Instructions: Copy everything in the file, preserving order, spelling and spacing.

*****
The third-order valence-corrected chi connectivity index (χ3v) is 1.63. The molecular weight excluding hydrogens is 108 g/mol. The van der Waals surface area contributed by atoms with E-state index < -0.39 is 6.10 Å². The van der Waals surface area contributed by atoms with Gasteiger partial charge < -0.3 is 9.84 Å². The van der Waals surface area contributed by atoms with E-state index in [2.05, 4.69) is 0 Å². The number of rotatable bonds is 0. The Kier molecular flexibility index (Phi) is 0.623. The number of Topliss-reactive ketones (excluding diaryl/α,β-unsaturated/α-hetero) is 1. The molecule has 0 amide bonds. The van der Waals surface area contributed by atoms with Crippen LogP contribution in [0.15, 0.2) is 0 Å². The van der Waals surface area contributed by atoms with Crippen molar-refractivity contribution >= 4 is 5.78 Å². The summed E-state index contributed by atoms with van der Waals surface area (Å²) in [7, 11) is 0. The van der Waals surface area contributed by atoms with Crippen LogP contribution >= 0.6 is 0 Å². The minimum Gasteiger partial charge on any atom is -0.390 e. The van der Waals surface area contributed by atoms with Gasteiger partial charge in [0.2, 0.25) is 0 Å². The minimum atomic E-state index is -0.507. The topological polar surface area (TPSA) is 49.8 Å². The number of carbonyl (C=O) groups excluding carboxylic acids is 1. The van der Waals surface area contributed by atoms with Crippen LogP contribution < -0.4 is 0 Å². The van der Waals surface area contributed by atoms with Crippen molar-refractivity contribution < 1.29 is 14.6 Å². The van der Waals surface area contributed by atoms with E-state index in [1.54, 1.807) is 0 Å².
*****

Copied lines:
The third-order valence-corrected chi connectivity index (χ3v) is 1.63. The molecular weight excluding hydrogens is 108 g/mol. The van der Waals surface area contributed by atoms with E-state index < -0.39 is 6.10 Å². The van der Waals surface area contributed by atoms with Gasteiger partial charge < -0.3 is 9.84 Å². The van der Waals surface area contributed by atoms with E-state index in [2.05, 4.69) is 0 Å². The number of rotatable bonds is 0. The Kier molecular flexibility index (Phi) is 0.623. The number of Topliss-reactive ketones (excluding diaryl/α,β-unsaturated/α-hetero) is 1. The molecule has 0 amide bonds. The van der Waals surface area contributed by atoms with Crippen LogP contribution in [0.15, 0.2) is 0 Å². The van der Waals surface area contributed by atoms with Crippen molar-refractivity contribution >= 4 is 5.78 Å². The summed E-state index contributed by atoms with van der Waals surface area (Å²) in [7, 11) is 0. The van der Waals surface area contributed by atoms with Crippen LogP contribution >= 0.6 is 0 Å². The minimum Gasteiger partial charge on any atom is -0.390 e. The van der Waals surface area contributed by atoms with Gasteiger partial charge in [0.2, 0.25) is 0 Å². The minimum atomic E-state index is -0.507. The topological polar surface area (TPSA) is 49.8 Å². The number of carbonyl (C=O) groups excluding carboxylic acids is 1. The van der Waals surface area contributed by atoms with Crippen LogP contribution < -0.4 is 0 Å². The van der Waals surface area contributed by atoms with Crippen molar-refractivity contribution < 1.29 is 14.6 Å². The van der Waals surface area contributed by atoms with E-state index in [1.54, 1.807) is 0 Å².